Malaga is a wine-producing province, even if the wines from northern Spain are much more well known internationally, like Rioja for example. Wines from all over the province of Malaga become increasingly popular, well-known and widespread every year.
Grapes and Raisins – Manilva and the sweet wines of Malaga
The traditional sweet Málaga wine, with a typical taste of sun-dried raisins, which the Arabs called “charab al malaquí”, (syrup of Malaga), was famous long before the explosive growth of tourism on the Costa del Sol. The sweet wine from southern Spain even was exported to be served in the Vatican and delighted the Czars of Imperial Russia. You can still buy authentic homemade sweet Malaga wine on the weekly market in Manilva, from the local farmers, who still make their own sweet and raisin tasting wine at home. The sweet Andalusian wine is perfect to match deserts.
A new wine era started in the province of Malaga
Some years ago “Málaga Virgen”, one of the most well known sweet wine producers in Spain, launched new products that were very far from similar to the classic sweet wines of Malaga. These included red and rosé wines and even vinegar, as well as a designer line of very high-quality vintages in bottles made to the order of the of gourmet customers.
Most of Malagas wineries have introduced new products since then, showing that there is a dynamic wine-producing industry in the province. The number of wine producers continues to grow and many of them also serve as tourist attractions, offering tours and wine-tasting experiences.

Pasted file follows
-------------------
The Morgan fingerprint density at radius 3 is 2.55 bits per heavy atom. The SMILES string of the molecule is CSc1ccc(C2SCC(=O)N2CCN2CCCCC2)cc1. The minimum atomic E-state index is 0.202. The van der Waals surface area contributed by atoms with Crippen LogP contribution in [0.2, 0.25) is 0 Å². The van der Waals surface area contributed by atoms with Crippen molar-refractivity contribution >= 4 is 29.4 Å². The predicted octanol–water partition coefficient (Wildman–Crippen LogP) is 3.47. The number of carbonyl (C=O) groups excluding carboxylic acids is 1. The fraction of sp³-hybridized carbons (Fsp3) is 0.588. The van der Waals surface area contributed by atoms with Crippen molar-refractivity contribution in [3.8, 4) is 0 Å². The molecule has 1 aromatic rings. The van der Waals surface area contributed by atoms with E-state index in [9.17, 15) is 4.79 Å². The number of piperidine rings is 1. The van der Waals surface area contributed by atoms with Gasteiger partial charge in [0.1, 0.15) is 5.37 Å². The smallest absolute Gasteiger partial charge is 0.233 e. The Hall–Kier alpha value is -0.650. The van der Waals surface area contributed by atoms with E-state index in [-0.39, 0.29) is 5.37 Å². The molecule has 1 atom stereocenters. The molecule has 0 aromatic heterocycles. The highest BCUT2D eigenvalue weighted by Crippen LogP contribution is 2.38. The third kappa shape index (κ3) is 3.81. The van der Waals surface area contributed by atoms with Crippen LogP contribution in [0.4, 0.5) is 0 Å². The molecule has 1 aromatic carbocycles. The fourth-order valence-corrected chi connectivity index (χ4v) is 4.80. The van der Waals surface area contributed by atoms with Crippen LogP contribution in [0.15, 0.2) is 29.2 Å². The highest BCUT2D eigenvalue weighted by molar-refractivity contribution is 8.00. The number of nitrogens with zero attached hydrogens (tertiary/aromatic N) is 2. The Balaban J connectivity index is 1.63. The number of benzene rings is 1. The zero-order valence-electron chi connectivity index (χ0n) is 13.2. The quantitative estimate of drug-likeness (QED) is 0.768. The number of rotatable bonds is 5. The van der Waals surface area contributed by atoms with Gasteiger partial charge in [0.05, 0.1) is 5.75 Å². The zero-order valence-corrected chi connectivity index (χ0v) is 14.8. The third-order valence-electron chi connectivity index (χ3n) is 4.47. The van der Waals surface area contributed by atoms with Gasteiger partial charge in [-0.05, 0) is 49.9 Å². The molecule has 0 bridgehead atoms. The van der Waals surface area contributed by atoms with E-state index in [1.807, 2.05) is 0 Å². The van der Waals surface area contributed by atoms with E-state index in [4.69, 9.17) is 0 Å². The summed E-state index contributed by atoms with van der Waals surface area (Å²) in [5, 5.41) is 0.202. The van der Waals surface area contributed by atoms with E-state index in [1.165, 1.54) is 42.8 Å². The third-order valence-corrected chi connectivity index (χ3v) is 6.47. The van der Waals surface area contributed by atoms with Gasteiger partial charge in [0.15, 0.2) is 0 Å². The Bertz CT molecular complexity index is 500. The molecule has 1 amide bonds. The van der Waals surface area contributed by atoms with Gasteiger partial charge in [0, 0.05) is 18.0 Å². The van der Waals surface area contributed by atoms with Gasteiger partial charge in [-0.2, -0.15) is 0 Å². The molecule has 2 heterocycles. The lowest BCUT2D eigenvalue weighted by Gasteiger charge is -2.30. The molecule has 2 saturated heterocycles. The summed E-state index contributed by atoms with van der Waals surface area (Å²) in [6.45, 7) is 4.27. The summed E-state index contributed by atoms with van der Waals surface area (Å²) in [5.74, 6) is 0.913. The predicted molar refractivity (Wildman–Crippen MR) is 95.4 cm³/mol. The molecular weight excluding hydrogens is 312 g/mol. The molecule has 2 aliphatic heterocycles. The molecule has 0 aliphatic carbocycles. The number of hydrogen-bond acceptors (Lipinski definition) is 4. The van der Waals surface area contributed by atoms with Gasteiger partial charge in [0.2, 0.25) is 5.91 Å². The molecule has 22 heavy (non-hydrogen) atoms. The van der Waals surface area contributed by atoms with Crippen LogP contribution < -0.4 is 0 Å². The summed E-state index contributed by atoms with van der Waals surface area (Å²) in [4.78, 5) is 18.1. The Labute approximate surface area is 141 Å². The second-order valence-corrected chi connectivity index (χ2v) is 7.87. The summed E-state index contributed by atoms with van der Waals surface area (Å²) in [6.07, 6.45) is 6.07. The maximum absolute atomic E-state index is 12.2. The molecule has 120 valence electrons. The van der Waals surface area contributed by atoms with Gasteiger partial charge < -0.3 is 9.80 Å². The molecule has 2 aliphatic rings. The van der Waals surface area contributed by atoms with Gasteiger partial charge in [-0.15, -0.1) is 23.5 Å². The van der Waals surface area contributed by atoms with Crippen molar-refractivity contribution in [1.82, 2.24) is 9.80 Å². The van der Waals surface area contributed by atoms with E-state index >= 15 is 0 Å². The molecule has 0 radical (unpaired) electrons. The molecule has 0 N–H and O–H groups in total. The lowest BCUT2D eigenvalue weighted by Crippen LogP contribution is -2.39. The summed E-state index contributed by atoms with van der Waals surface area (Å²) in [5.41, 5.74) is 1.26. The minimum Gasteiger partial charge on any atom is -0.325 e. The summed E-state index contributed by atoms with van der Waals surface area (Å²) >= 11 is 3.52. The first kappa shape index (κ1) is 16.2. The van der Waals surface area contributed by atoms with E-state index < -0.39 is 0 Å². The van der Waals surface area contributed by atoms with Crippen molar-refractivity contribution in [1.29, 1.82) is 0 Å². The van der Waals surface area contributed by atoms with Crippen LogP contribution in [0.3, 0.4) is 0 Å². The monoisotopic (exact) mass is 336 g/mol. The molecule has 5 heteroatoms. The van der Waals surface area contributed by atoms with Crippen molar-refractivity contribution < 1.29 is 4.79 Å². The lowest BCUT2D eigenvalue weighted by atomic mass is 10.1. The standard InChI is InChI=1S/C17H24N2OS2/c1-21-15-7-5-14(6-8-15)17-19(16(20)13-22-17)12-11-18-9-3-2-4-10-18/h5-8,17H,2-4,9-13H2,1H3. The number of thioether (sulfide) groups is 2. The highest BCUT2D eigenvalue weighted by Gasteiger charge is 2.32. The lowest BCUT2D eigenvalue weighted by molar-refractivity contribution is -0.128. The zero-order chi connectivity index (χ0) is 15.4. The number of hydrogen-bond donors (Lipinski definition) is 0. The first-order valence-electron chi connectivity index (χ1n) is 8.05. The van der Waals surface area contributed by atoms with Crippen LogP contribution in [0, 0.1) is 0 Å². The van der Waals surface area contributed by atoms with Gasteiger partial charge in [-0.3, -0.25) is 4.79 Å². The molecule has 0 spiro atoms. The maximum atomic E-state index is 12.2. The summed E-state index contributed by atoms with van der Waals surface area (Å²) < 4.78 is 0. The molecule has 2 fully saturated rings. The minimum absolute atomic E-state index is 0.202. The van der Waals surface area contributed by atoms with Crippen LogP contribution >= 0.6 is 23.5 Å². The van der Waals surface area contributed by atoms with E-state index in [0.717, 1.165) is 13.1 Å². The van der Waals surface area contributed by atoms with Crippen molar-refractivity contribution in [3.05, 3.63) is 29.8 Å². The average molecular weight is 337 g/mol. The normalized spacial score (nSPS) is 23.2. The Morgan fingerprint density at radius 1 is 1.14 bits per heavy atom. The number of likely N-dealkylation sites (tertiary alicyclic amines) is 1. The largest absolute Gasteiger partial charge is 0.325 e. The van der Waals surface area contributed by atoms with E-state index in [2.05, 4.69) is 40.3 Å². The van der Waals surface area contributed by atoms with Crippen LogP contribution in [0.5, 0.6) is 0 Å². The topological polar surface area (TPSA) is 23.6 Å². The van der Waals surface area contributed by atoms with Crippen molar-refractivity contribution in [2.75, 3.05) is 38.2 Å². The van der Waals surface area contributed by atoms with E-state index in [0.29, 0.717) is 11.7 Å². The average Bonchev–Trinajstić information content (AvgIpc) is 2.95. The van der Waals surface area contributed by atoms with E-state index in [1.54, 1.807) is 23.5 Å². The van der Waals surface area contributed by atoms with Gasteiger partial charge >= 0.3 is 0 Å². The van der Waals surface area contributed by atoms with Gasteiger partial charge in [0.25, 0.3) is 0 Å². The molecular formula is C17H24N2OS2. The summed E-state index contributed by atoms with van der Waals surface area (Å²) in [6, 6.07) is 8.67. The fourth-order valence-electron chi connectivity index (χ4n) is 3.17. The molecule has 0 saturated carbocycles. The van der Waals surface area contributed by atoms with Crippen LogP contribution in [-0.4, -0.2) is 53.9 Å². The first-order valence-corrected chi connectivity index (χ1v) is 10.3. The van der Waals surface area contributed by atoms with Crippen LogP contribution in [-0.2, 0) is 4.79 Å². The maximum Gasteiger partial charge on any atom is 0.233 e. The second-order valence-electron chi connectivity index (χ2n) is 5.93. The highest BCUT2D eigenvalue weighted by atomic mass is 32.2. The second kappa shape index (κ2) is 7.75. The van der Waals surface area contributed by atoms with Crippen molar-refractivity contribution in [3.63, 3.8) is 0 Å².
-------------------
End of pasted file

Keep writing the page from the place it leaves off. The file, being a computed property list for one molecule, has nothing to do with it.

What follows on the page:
When you stay with us at Quartiers Marbella Apartments, you can make a wine-tasting tour to Ronda, it is an interesting experience. Today, forty-five vineyards are registered with the aforementioned Regulatory Council with the Málaga and Sierras de Málaga Appellations of Origin.
One of the keys to unleashing this innovative fervour was the renovation of the Regulatory Council itself. In 2000 it began to regulate the Sierras de Málaga appellation of origin to also include white, rosé and red wines. This decision opened a whole new world of options for firms that until then had been limited to market their wines under the Málaga appellation, which only admits sweet wines.
The results of this decision were immediately obvious, not just by the launching of new products, but also in the appearance of new wineries, which increased from the nine that existed in 1999 to the 45 previously referred to.
There are several wine-producing regions in Málaga: La Axarquía, in the Eastern Costa del Sol, Montes, the mountain chain that encircles the capital, Norte, the area in the Antequera, Costa Occidental (Western Coast) on the border of the province of Cádiz, and Serranía, in the mountains of Ronda.
The Sierras de Málaga Appellation of Origin has led to the birth and consolidation of numerous wineries in the province, especially in the Ronda region, and today Malaga wines, particularly red wines and some sweet wines prepared by modern techniques, are to be found in the best international restaurants.
The best place to taste a good Malaga wine? The terrace of your apartment at Quartiers Marbella, of course.